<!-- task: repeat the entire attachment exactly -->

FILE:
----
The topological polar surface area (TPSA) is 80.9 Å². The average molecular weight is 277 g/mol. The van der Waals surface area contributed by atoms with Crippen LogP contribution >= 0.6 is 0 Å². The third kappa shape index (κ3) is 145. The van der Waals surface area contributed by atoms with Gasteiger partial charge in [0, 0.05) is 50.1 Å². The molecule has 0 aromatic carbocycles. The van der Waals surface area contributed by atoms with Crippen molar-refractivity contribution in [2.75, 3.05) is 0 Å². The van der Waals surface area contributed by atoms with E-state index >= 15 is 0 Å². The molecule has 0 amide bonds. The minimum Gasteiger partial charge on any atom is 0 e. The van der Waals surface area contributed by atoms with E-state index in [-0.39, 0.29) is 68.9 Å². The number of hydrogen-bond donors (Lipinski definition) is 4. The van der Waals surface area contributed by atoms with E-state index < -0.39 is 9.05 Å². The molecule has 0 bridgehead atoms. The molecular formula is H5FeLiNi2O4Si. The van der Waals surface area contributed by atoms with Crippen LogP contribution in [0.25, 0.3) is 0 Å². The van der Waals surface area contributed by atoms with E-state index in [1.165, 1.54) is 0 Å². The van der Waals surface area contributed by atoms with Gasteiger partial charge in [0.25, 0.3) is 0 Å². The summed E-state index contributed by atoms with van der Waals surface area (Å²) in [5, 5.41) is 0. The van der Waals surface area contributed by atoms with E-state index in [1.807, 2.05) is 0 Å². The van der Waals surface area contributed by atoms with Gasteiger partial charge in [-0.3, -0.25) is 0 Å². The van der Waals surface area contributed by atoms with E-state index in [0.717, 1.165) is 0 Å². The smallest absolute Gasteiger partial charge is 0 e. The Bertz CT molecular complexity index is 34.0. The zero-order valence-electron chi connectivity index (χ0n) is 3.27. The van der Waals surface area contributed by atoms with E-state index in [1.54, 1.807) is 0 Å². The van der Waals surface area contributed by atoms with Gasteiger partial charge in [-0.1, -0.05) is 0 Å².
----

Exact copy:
The topological polar surface area (TPSA) is 80.9 Å². The average molecular weight is 277 g/mol. The van der Waals surface area contributed by atoms with Crippen LogP contribution >= 0.6 is 0 Å². The third kappa shape index (κ3) is 145. The van der Waals surface area contributed by atoms with Gasteiger partial charge in [0, 0.05) is 50.1 Å². The molecule has 0 aromatic carbocycles. The van der Waals surface area contributed by atoms with Crippen molar-refractivity contribution in [2.75, 3.05) is 0 Å². The van der Waals surface area contributed by atoms with E-state index >= 15 is 0 Å². The molecule has 0 amide bonds. The minimum Gasteiger partial charge on any atom is 0 e. The van der Waals surface area contributed by atoms with E-state index in [-0.39, 0.29) is 68.9 Å². The number of hydrogen-bond donors (Lipinski definition) is 4. The van der Waals surface area contributed by atoms with E-state index < -0.39 is 9.05 Å². The molecule has 0 bridgehead atoms. The molecular formula is H5FeLiNi2O4Si. The van der Waals surface area contributed by atoms with Crippen LogP contribution in [0.25, 0.3) is 0 Å². The van der Waals surface area contributed by atoms with E-state index in [1.165, 1.54) is 0 Å². The van der Waals surface area contributed by atoms with Gasteiger partial charge in [0.25, 0.3) is 0 Å². The summed E-state index contributed by atoms with van der Waals surface area (Å²) in [5, 5.41) is 0. The van der Waals surface area contributed by atoms with E-state index in [1.807, 2.05) is 0 Å². The van der Waals surface area contributed by atoms with Gasteiger partial charge in [-0.3, -0.25) is 0 Å². The van der Waals surface area contributed by atoms with E-state index in [0.717, 1.165) is 0 Å². The smallest absolute Gasteiger partial charge is 0 e. The Bertz CT molecular complexity index is 34.0. The zero-order valence-electron chi connectivity index (χ0n) is 3.27. The van der Waals surface area contributed by atoms with E-state index in [1.54, 1.807) is 0 Å². The van der Waals surface area contributed by atoms with Gasteiger partial charge in [-0.1, -0.05) is 0 Å².